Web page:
• Meg

Why so much focus on the rider?


To be a good horseman you need to not only focus on one aspect of the partnership, its a bizarre thing that traditional training methods seem to skim over both aspects of this special relationship.

I've gone through all the levels of training that the BHS offer and its only in the highest of echelons that you start to maybe form your own methods, but maybe you just follow the tradition and still get the qualifications.

Things like riders position are taught and trained, but unlike in yoga teaching the actual anatomy of the human is never discussed let alone taught to coaches or instructors, so we are realigning the body of the human with potentially no actual in-depth knowledge of what that is doing and how it is all connected. This really struck me on my yoga teacher training when we had to learn the anatomy of the human, I suddenly realised although I had been teaching humans in a physical capacity for 15 years the only anatomy I really knew was that of the horse. So then we come to the horse, and still it is only really brushed over, the depths of horse behaviour are never fully explored, its surface level knowledge that we learn as a child and that's about it, I think that's where the "natural horsemanship" movement has come in to play as at least they get us questioning, even if some opinions aren't correct or still as vague as the traditional way we can start to look a little deeper.

We're taught that if we spend a fortune on the horse, the tack, the physio we will be fine, but that's only half the team, what about us. We feed the horse all the good stuff and eat mars bars and drink coffee or coke ourselves, we make sure the horse has no aches and pains, yet our lower back, right shoulder, left knee are agony and we just power on. But the truth is, unless we honestly address our own fallibilities, weaknesses and injuries we will only ever be looking at half the picture. And lets get even more honest, a well fitting £3000 saddle and £500 ergonomic bridle will go a little way to comfort for the horse, but if were so lop sided or rigid down the right rein it can only do so much.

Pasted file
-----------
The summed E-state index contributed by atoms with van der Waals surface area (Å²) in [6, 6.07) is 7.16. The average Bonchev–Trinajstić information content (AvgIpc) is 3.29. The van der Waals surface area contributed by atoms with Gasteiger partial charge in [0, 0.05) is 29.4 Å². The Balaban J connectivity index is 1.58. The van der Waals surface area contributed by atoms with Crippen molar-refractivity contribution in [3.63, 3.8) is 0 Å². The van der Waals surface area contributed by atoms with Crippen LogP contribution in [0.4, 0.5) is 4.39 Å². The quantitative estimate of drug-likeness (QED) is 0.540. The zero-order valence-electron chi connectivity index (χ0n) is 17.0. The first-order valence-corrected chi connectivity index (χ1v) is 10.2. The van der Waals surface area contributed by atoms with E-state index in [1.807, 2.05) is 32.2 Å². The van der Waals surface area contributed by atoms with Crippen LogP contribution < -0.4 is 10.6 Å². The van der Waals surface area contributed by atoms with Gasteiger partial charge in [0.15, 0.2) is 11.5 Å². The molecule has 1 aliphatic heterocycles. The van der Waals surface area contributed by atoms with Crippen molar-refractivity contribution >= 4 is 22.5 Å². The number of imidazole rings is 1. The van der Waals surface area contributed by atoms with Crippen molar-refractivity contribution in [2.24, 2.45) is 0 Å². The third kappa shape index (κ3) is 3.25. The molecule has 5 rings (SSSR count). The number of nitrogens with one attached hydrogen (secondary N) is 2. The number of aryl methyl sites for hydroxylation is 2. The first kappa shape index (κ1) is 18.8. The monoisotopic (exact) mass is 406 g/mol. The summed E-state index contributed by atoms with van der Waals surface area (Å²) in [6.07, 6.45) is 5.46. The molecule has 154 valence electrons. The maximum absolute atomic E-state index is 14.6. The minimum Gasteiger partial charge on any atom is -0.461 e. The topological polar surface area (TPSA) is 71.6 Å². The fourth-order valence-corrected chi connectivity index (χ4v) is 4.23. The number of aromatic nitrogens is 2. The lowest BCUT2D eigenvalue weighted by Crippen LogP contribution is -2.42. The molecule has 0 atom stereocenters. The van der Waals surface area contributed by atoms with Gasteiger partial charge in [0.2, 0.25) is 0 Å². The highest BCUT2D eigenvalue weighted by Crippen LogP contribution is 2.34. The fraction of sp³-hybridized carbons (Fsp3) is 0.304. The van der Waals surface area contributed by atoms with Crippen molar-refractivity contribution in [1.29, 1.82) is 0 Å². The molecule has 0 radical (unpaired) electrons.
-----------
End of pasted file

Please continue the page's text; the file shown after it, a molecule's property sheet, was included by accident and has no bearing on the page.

We need to start to put our own self up there with the importance of the horse, if not for ourselves but then at least for our horses. And this may be the "boring" work, but it is the work that needs to be done.

Whether were training in the "traditional" way or the "natural" way, or a mixture of both, if we only ever focus on the horse a big piece of the puzzle is missed.

I believe this is because, the top trainers and coaches are naturally horsemen, in the way that they don't hold the stress in their bodies that the regular rider way do, they don't get anxious around the horse that's rearing so they don't even have to think about breathing deeply, they already are, so their focus can be solely on the horse. Even more, the team members are now subject to Yoga, Pilates physio as part of their daily routine, but us mortals don't seem to have the time to add that into our daily routine too. Its seen as a luxury, a runner would warm their body up before running yet we hop onboard cold and tight and expect ourselves to immediately flow with the horse, when we think about it we start to see how mad it is.

I've taught many a human how to ride a horse, and my focus is not only on the horse, it has to be on the human too, otherwise I am letting the horse down.

My aim with matwork, and horse talks is to deepen our knowledge, to expand out of the boxes of the traditional or the norm and to be brave enough to look at the biggest picture, the whole partnership.